The fashion industry is a very competitive business filled with talented, creative people who set styles and trends. Even a small designer with plans to grow should develop a business plan. A business plan will help crystallize the designer’s vision as well as gauge the worth of activities to accomplish business goals.
Will you be the next Vera Wang and become known for exclusive gowns and wedding dresses? Are you interested in making cheaper goods for a mass market consumer that could end up on the rack in Kmart? Answering these questions will affect every aspect of your business plan.
Develop an overview of the situation in the fashion marketplace in which your business will operate. What are the fashion trends that you’ll capitalize upon? Who are the key competitors in your sector? What are the prevailing pricing structures in your sector? Where are efficiencies being realized in manufacturing and distribution? You will need to do your homework to answer these questions; in the process, you will come to know more about your business and your vision than you would have known otherwise.
Position Your Product
Determine what your product offering will be. Fashion is characterized by businesses at all levels of the spectrum from haute couture to Chinese imports. Within the fashion universe, you’ll need to determine what kind of fashion house your business will represent. Your business plan will need to demonstrate your unique product offering in words and images. Fashion trends change from season to season, but you’ll need to capture the broader essence of your product as a business liability.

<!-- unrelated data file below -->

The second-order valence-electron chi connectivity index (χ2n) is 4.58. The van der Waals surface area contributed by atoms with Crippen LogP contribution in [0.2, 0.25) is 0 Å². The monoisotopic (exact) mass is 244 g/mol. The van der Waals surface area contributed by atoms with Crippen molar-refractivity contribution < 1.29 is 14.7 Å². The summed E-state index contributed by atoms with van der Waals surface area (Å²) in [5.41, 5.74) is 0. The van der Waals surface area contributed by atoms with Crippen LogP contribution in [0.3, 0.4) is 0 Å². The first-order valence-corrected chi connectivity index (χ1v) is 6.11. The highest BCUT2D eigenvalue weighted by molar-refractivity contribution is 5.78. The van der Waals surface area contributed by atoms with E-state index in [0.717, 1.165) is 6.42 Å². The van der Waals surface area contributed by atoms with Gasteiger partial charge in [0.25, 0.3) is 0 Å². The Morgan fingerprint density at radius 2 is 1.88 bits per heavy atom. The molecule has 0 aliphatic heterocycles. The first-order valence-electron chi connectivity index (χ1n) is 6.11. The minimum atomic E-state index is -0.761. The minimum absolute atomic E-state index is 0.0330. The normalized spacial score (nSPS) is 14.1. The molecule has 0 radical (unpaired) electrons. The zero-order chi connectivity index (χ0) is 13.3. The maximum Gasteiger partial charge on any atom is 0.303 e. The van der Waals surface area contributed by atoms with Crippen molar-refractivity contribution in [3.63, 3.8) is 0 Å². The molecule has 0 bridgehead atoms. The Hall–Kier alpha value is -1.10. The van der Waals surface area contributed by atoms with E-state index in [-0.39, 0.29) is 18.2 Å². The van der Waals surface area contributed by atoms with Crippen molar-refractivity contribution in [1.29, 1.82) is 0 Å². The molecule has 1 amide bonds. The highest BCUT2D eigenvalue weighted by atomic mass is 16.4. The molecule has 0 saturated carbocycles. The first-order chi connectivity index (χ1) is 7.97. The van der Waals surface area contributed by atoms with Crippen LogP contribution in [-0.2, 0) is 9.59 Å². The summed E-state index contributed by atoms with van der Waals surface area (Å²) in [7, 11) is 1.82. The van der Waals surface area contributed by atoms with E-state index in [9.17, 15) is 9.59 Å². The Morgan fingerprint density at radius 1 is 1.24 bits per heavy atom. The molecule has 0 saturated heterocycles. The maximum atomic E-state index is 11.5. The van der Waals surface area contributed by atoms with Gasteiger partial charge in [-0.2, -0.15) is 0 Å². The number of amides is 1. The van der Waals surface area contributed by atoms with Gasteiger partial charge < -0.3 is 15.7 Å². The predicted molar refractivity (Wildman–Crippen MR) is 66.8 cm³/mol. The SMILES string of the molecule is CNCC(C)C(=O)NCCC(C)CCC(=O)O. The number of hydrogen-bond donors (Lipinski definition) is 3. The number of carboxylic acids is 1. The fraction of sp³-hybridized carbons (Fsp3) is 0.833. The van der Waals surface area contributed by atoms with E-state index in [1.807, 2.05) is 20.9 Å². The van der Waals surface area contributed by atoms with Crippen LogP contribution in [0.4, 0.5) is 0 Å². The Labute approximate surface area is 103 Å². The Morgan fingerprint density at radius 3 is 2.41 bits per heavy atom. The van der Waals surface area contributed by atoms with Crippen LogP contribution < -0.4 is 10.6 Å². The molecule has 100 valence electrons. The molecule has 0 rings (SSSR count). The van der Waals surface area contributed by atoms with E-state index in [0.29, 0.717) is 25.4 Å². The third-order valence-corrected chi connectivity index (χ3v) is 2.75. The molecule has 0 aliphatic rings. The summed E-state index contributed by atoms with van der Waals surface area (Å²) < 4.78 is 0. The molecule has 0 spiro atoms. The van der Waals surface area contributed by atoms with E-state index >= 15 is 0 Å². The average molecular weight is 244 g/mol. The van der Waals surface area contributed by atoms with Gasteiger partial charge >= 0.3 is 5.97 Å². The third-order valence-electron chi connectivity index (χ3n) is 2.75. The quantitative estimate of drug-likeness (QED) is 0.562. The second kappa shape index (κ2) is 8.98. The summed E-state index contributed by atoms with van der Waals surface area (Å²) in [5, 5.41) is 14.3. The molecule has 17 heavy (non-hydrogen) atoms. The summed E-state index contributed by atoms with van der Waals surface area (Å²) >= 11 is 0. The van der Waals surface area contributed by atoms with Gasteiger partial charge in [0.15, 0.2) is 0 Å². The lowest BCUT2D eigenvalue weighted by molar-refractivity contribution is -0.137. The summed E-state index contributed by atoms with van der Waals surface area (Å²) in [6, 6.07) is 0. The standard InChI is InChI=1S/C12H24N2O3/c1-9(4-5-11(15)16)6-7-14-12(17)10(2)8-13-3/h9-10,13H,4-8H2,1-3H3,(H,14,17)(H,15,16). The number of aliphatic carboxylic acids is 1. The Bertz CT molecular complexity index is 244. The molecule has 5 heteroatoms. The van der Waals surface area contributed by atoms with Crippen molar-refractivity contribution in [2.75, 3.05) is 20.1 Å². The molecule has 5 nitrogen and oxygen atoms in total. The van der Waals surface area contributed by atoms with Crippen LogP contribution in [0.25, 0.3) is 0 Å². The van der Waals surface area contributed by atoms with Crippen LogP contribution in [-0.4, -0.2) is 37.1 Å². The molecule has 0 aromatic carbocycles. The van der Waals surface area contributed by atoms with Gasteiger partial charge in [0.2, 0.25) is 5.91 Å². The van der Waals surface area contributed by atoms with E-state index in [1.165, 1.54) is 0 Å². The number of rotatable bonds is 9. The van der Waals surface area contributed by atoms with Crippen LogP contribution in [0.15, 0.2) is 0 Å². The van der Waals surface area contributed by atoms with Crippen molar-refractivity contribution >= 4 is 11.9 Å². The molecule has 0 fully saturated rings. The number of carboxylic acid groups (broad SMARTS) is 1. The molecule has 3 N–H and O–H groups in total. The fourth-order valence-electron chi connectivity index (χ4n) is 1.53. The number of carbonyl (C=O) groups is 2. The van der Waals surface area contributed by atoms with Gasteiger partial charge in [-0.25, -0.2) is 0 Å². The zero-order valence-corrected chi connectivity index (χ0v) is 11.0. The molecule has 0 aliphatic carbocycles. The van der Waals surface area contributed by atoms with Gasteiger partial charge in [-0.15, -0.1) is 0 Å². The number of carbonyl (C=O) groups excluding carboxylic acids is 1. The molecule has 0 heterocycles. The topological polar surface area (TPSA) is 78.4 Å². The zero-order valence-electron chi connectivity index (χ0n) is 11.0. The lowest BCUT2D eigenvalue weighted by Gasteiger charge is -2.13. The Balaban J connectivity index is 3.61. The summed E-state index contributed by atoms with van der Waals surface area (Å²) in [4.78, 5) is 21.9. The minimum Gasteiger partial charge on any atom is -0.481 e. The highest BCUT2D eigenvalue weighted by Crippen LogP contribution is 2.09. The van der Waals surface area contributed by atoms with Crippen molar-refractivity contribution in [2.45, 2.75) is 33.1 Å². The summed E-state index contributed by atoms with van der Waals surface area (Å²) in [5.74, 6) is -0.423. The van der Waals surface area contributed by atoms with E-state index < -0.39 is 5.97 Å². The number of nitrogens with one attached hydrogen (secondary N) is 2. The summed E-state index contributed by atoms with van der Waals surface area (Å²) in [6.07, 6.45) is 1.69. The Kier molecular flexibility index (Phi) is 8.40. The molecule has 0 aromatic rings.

You will need to select a name for your product line as well as legally trademark your label. Your design logo is part of your positioning your business.
Manufacturing Your Goods
Discuss how you will mass produce your product line if mass distribution is your business’ goals. Most clothing is manufactured overseas, and you’ll need to address the expertise of the company that will be manufacturing your fashion line in your business plan. You will need to note who your suppliers will be in your business plan.
Targeting a high-end customer will allow you to charge significantly more for your designs, but your cost of goods will also be higher since you’ll need to use finer materials.
Financing Your Business
Determine your source of funding to create and manufacture your clothing line. Your business plan should reflect how you will balance those two opposing forces. You’ll need to state how your pricing and costs will result in profit or loss for a year or more depending on the extent of your plan’s scope.
Distribution of Merchandise
Discuss your plans for distributing your merchandise. Outline your plan for contacting store buyers operating in your area of the industry in person and at trade shows like Magic, the huge fashion apparel trade show. Make appointments to show them your clothing line as well as any press materials about yourself and your company. If your product is haute couture, you’ll want to reach out to specialty stores and individuals such as celebrities and offer them samples to feature in store or to wear on the red carpet.
Marla Currie has written professionally since 1995. She is editor and publisher of The Urban Shopper, an online magazine whose consumerist content is targeted to Black and Latino females. In addition to short fiction, Currie is author of "The Humours of Black Life," a nonfiction work. She has a master's degree in advertising.